An electrocardiogram (ECG) is a simple test that can be used to check your heart's rhythm and electrical activity.
Sensors attached to the skin are used to detect the electrical signals produced by your heart each time it beats.
These signals are recorded by a machine and are looked at by a doctor to see if they're unusual.
An ECG may be requested by a heart specialist (cardiologist) or any doctor who thinks you might have a problem with your heart, including your GP.
The test can be carried out by a specially trained healthcare professional at a hospital, a clinic or at your GP surgery.
Despite having a similar name, an ECG isn't the same as an echocardiogram, which is a scan of the heart.
When an ECG is used
An ECG is often used alongside other tests to help diagnose and monitor conditions affecting the heart.
An ECG can help detect:
- arrhythmias – where the heart beats too slowly, too quickly, or irregularly
- coronary heart disease – where the heart's blood supply is blocked or interrupted by a build-up of fatty substances
- heart attacks – where the supply of blood to the heart is suddenly blocked
- cardiomyopathy – where the heart walls become thickened or enlarged
A series of ECGs can also be taken over time to monitor a person already diagnosed with a heart condition or taking medication known to potentially affect the heart.
How an ECG is carried out
There are several different ways an ECG can be carried out. Generally, the test involves attaching a number of small, sticky sensors called electrodes to your arms, legs and chest. These are connected by wires to an ECG recording machine.
You don't need to do anything special to prepare for the test. You can eat and drink as normal beforehand.
Before the electrodes are attached, you'll usually need to remove your upper clothing, and your chest may need to be shaved or cleaned. Once the electrodes are in place, you may be offered a hospital gown to cover yourself.
The test itself usually only lasts a few minutes, and you should be able to go home soon afterwards or return to the ward if you're already staying in hospital.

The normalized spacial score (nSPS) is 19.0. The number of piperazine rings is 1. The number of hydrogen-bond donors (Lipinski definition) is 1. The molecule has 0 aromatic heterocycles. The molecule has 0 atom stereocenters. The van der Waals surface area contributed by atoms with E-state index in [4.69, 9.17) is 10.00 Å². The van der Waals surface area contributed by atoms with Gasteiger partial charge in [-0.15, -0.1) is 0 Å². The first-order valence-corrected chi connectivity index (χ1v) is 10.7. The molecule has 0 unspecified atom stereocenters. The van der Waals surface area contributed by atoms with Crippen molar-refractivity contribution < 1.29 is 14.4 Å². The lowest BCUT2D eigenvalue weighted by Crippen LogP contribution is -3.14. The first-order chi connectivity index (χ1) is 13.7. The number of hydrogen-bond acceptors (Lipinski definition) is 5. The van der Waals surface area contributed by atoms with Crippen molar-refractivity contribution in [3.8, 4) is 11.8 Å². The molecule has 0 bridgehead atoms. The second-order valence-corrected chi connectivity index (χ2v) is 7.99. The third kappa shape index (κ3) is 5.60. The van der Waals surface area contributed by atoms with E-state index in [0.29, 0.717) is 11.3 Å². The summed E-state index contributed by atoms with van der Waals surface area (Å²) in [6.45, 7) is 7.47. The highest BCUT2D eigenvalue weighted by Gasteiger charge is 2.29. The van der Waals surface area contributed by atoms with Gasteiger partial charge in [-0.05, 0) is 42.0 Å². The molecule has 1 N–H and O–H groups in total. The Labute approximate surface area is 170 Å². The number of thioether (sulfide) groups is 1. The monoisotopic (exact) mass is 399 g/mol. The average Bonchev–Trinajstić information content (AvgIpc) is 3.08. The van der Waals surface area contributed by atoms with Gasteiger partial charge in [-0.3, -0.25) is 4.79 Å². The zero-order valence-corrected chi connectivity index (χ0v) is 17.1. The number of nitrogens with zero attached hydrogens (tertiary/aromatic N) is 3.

Types of ECG
There are 3 main types of ECG:
- a resting ECG – carried out while you're lying down in a comfortable position
- a stress or exercise ECG – carried out while you're using an exercise bike or treadmill
- an ambulatory ECG (sometimes called a Holter monitor) – the electrodes are connected to a small portable machine worn at your waist so your heart can be monitored at home for 1 or more days
The type of ECG you have will depend on your symptoms and the heart problem suspected.
For example, an exercise ECG may be recommended if your symptoms are triggered by physical activity, whereas an ambulatory ECG may be more suitable if your symptoms are unpredictable and occur in random, short episodes.
Getting your results
An ECG recording machine will usually show your heart rhythm and electrical activity as a graph displayed electronically or printed on paper.
For an ambulatory ECG, the ECG machine will store the information about your heart electronically, which can be accessed by a doctor when the test is complete.
You may not be able to get the results of your ECG immediately. The recordings may need to be looked at by a specialist doctor to see if there are signs of a possible problem. Other tests may also be needed before it's possible to tell you whether there's a problem.
You may need to visit the hospital, clinic or your GP a few days later to discuss your results with a doctor.
Are there any risks or side effects?
An ECG is a quick, safe and painless test. No electricity is put into your body while it's carried out.
There may be some slight discomfort when the electrodes are removed from your skin – similar to removing a sticking plaster – and some people may develop a mild rash where the electrodes were attached.
An exercise ECG is performed under controlled conditions. The person carrying out the test will carefully monitor you, and they’ll stop the test if you experience any symptoms or start to feel unwell.
The British Heart Foundation has more information about what an exercise ECG involves.
Page last reviewed: 7 September 2021
Next review due: 7 September 2024